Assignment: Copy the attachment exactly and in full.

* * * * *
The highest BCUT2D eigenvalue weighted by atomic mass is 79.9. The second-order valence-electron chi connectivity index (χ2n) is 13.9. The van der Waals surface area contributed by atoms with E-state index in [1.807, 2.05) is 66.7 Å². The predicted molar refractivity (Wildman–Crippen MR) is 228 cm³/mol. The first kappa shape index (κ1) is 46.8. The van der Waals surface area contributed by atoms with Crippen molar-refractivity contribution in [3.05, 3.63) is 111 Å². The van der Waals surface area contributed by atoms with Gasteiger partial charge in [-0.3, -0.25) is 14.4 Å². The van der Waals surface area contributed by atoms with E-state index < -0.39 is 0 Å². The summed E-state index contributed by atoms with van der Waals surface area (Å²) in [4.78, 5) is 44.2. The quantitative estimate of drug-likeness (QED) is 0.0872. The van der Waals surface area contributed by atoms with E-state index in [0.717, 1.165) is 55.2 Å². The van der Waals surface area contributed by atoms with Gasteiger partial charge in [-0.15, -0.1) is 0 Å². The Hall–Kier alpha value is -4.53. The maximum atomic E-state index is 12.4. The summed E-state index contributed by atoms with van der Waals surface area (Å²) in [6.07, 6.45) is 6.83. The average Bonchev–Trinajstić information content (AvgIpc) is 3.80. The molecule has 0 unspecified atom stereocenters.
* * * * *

The highest BCUT2D eigenvalue weighted by atomic mass is 79.9. The second-order valence-electron chi connectivity index (χ2n) is 13.9. The van der Waals surface area contributed by atoms with E-state index in [1.807, 2.05) is 66.7 Å². The predicted molar refractivity (Wildman–Crippen MR) is 228 cm³/mol. The first kappa shape index (κ1) is 46.8. The van der Waals surface area contributed by atoms with Crippen molar-refractivity contribution in [3.05, 3.63) is 111 Å². The van der Waals surface area contributed by atoms with Gasteiger partial charge in [-0.3, -0.25) is 14.4 Å². The van der Waals surface area contributed by atoms with E-state index < -0.39 is 0 Å². The summed E-state index contributed by atoms with van der Waals surface area (Å²) in [4.78, 5) is 44.2. The quantitative estimate of drug-likeness (QED) is 0.0872. The van der Waals surface area contributed by atoms with E-state index in [0.717, 1.165) is 55.2 Å². The van der Waals surface area contributed by atoms with Gasteiger partial charge in [-0.15, -0.1) is 0 Å². The Hall–Kier alpha value is -4.53. The maximum atomic E-state index is 12.4. The summed E-state index contributed by atoms with van der Waals surface area (Å²) in [6.07, 6.45) is 6.83. The average Bonchev–Trinajstić information content (AvgIpc) is 3.80. The molecule has 0 unspecified atom stereocenters.